Today was partly an experiment; earlier in the week I thought I’d finally figured out how to make the live feed with my camcorder; my camera has no cables that can connect into any of the tech at the school, but it does have a USB port. I ordered a USB RCA cable – one of the ones with the red, white and yellow bits that used to hook into a TV – and a USB connector and brought it in today.
Note my wording; I thought I’d fixed it.
The feed didn’t work, so my sourcing was kind of null. On the plus side, I know that the cameras in the school can make the live feed because we’ve done it before, so I just need to use their camera on Wednesday and Thursday, which shouldn’t be a problem. I was also informed that I would be working with Zac Scott, a recent graduate, who is making a promo video for the performance. He asked me during the production meeting to book out one of the bigger cameras from the AV store – I emailed AV during the lunch break to make sure all of the things could be booked out at once.
I felt genuinely betrayed. Bloody cables.
Because the session was shorter today I spent most of the morning in a production meeting; I still had a lot of things to source, like props from the prop store and the AV equipment, but also some video footage. We needed a time lapse of buildings being constructed – I have been elected to scour youtube and rip some videos, compiling them into a short sequence and loading them into the projector. I will have to find out how to rip videos, but that shouldn’t be too complex.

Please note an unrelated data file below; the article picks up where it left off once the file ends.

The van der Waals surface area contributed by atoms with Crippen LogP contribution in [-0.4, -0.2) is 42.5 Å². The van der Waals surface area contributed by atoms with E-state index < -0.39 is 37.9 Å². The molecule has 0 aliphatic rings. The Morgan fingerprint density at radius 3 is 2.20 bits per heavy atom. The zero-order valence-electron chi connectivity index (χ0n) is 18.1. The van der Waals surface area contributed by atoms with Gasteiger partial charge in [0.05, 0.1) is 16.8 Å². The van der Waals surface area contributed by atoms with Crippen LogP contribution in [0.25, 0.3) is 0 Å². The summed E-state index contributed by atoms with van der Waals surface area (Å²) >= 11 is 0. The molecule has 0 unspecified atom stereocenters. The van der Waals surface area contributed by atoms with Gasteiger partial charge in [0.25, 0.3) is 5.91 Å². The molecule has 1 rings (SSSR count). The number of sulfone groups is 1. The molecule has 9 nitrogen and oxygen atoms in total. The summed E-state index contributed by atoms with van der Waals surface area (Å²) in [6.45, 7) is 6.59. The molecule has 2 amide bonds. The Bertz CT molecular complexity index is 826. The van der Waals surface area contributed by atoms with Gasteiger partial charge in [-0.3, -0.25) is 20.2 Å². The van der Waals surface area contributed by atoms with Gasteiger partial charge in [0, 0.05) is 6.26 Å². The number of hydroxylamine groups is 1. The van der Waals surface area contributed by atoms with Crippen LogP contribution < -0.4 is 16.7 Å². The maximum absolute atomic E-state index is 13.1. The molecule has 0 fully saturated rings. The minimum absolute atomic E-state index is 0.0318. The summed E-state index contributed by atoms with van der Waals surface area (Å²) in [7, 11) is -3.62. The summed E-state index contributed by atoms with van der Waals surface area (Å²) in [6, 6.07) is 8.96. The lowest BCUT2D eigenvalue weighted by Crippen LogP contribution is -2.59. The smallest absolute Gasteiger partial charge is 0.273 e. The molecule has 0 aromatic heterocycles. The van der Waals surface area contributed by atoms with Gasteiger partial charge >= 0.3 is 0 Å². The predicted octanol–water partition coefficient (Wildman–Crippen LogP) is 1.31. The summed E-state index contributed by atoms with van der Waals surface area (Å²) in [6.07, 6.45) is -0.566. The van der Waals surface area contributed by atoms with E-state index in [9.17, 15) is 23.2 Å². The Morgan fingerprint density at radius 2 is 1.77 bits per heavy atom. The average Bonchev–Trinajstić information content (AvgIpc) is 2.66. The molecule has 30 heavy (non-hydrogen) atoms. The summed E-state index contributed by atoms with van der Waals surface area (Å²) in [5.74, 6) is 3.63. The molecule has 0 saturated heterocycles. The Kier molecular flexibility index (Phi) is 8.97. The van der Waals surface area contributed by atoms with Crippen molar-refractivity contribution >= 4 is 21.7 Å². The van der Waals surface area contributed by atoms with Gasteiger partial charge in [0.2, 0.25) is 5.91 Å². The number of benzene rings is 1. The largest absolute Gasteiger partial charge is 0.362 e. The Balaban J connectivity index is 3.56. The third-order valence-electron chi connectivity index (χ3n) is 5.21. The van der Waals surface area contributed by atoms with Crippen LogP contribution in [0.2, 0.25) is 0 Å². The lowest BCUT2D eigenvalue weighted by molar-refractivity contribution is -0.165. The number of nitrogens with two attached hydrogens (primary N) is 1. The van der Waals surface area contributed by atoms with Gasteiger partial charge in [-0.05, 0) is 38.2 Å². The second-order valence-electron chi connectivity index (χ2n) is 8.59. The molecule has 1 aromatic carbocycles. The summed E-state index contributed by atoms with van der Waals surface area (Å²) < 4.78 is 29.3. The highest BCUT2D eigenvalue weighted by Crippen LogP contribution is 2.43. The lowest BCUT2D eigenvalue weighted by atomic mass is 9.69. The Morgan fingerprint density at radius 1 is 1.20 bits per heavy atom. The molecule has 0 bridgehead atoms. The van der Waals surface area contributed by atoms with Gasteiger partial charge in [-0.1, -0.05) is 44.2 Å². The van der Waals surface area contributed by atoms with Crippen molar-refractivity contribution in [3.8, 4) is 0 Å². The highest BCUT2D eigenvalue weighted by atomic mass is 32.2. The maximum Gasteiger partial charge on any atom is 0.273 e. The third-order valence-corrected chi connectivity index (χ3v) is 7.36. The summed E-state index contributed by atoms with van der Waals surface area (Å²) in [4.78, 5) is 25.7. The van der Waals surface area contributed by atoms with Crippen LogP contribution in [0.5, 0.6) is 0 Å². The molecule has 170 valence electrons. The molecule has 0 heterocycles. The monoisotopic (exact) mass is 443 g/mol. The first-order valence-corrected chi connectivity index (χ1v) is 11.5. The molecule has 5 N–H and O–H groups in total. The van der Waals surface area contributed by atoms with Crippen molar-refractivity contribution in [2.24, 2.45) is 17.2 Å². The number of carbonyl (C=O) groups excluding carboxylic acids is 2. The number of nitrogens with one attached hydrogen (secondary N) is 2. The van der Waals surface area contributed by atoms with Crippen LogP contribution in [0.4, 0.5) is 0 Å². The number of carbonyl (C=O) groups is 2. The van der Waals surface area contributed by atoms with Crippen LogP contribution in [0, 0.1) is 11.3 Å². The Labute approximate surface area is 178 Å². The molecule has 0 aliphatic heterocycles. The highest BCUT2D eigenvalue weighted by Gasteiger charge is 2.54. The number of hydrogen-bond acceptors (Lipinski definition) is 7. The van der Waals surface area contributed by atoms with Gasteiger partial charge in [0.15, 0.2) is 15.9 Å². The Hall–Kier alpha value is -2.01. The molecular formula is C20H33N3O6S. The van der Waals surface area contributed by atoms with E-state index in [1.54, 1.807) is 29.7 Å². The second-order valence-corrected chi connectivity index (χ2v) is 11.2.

Murray wants these sorts of clips. They shouldn’t be too hard to find.
This afternoon we had a scratch runthrough, which I was asked to record. I felt it was important for me to ask Murray what he wanted me to film, and if he wanted any specific things done – in my past recordings I had zoomed in on certain parts of the action, which may not have been what he was looking for. He asked me just to do a static recording of the runthrough and not to try and catch any one specific thing.
My reaction to this was interesting; I became very frustrated with the recording, and was very reluctant to just leave the camera alone. I thought about this while the run was happening; I believe that I was frustrated for a number of reasons, both personal and practical; I did not control what was happening to the shot, the main focal point was usually not in the centre and the file size would inevitably be larger and so the run would take longer to send online, if it sent at all – I had had issues sending film footage over Dropbox in the past, and I was reluctant to send footage of the pupils over Youtube.
I think I learned a lot today about the difference between making your own film and documenting work; when you’re making a film you have a greater sense of control, because it’s entirely your work and you make all creative decisions. With documentation there’s an element of compromise; you are making a piece of work, but it has to fit the perameters of the people you are working with is mostly influenced by the style of the work it is capturing. In other words, with filmmaking the person with the camera has the final say, whereas in documentation they must be responsive to the artists that are being recorded.